Table 4. Cumulative Adherence Rate to ALTS Follow-Up Visits by CRIS Study Groupa
 No. of Participants (%)
AttendanceControlsCHA Intervention
  1. Abbreviations: CRIS, Community-Based Retention Intervention Study, CHA, Community Health Advisor.

  2. a

    P< .0001.

Visit shows449 (65)642 (80)
Visit no-shows238 (35)163 (20)
Total no. of appointments687805

Further analysis of adherence suggested that the intervention was most effective with repeated contact over the course of the ALTS trial. Of the 129 women who had only 1 remaining visit, 99% of the intervention group (n = 97), compared with 97% of the control group (n = 32), completed the visit (P = .44). Of the 258 women who had 2 visits remaining, 73% of the intervention group (n = 124), compared with 53% of the control group (n = 134), made both visits (P = .001). Of the 133 women who had 3 visits remaining, 54% of the intervention group (n = 92), compared with 56% of the control group (n = 41), completed all 3 visits (P = .85). Of the 112 women who had 4 visits remaining, 30% of the intervention group (n = 46), compared with 8% of the control group (n = 66), completed all 4 visits (P = .002).

DISCUSSION

  1. Top of page
  2. Abstract
  3. INTRODUCTION
  4. MATERIALS AND METHODS
  5. RESULTS
  6. DISCUSSION
  7. FUNDING SUPPORT
  8. CONFLICT OF INTEREST DISCLOSURES
  9. REFERENCES

Results of the CRIS study strongly indicate that the recruitment and training of CHAs to serve as research partners, albeit labor-intensive, can yield significant results in the retention and adherence of participants in clinical trials. Overall, the study produced 2 significant findings. First, CHAs aided in the retention of clinical trial participants and their adherence with scheduled visits, supporting the hypothesis that CRIS study intervention participants would comply with scheduled follow-up visits at significantly higher rates than their counterparts in the control group. It is important to note that all ALTS participants, including the control group, received strategies to increase adherence to protocols, such as reminder calls and cards from clinic nurses, transportation assistance, as well as incentives to keep the 4 scheduled appointments. This result is very credible, because the data are based on clinic appointment records and not on participant self-report.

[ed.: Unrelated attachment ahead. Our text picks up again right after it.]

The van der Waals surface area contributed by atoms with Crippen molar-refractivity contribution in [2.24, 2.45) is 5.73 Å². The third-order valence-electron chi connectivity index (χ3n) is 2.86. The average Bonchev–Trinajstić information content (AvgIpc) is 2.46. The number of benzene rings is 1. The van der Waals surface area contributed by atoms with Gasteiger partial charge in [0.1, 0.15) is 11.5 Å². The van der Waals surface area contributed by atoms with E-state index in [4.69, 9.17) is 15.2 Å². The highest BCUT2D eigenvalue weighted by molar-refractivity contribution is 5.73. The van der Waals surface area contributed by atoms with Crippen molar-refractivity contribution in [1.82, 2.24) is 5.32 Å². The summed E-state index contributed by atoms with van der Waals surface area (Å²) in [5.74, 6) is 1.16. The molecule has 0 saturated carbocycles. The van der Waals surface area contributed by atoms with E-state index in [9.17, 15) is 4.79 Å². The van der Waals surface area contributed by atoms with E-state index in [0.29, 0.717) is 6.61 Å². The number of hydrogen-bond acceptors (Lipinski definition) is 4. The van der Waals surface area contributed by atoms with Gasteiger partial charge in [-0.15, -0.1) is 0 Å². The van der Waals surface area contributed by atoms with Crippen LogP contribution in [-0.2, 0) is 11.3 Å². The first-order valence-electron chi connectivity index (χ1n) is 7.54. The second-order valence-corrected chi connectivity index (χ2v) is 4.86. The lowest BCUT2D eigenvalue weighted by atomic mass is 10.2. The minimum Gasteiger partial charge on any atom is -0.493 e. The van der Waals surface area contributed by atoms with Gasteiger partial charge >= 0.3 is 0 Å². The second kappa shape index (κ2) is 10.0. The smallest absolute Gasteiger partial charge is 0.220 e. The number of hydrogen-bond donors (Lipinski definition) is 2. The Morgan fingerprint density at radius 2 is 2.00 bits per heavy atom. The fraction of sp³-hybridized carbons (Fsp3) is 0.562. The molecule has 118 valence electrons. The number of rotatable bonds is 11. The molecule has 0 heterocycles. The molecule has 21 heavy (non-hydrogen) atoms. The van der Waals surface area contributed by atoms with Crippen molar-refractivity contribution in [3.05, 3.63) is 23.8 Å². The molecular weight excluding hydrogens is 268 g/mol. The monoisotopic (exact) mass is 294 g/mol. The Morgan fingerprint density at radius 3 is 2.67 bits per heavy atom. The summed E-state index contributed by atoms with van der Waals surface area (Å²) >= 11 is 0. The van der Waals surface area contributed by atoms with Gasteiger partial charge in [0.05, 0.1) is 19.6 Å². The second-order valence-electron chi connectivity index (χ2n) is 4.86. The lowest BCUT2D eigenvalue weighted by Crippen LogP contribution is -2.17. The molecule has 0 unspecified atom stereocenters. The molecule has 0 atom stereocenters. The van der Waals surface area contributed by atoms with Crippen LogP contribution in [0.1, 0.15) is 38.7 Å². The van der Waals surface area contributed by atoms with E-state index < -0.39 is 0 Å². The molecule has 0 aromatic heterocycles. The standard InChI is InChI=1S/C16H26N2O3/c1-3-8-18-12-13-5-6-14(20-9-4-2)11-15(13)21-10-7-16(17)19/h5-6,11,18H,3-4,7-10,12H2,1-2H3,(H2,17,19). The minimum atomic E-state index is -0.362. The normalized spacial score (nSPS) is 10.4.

The second finding demonstrates that volunteer CHAs can be trained and can serve as research partners. Previous research indicates that African American women seek social support and advice regarding health from women they deem trustworthy and knowledgeable, which is a basic premise of the CHA model. Unlike media or written solicitation, the CHA model relies on the inherent strengths of the community, which include informal social networks and grassroots health education and promotion. The model invites respected members of the community to participate as partners in research.[8, 10] Furthermore, the model is operationally feasible and can be included in the outreach phase of any clinical trial.

Limitations

Because the ALTS trial was already underway (with 40% of all visits already made) when the CRIS ancillary study was approved for implementation, the number of visits that could be impacted by the CHAs was reduced. This was not considered to be problematic, because the purpose of the CRIS project was to determine the effectiveness of using natural helpers to improve the retention of African American and low-income women and their adherence to scheduled appointments.

CHAs followed only those women who consented to be in the CRIS project (N = 632). The CRIS staff had no way of determining whether the CRIS participants were different from the other ALTS participants, which includes a residual potential for selection bias.

Finally, although ALTS participants were recruited from health department clinics, which typically provide care to low-income individuals, the trial did not collect information on their income. Thus, in terms of income distribution, direct comparison between CHAs and study participants is not possible.

Conclusion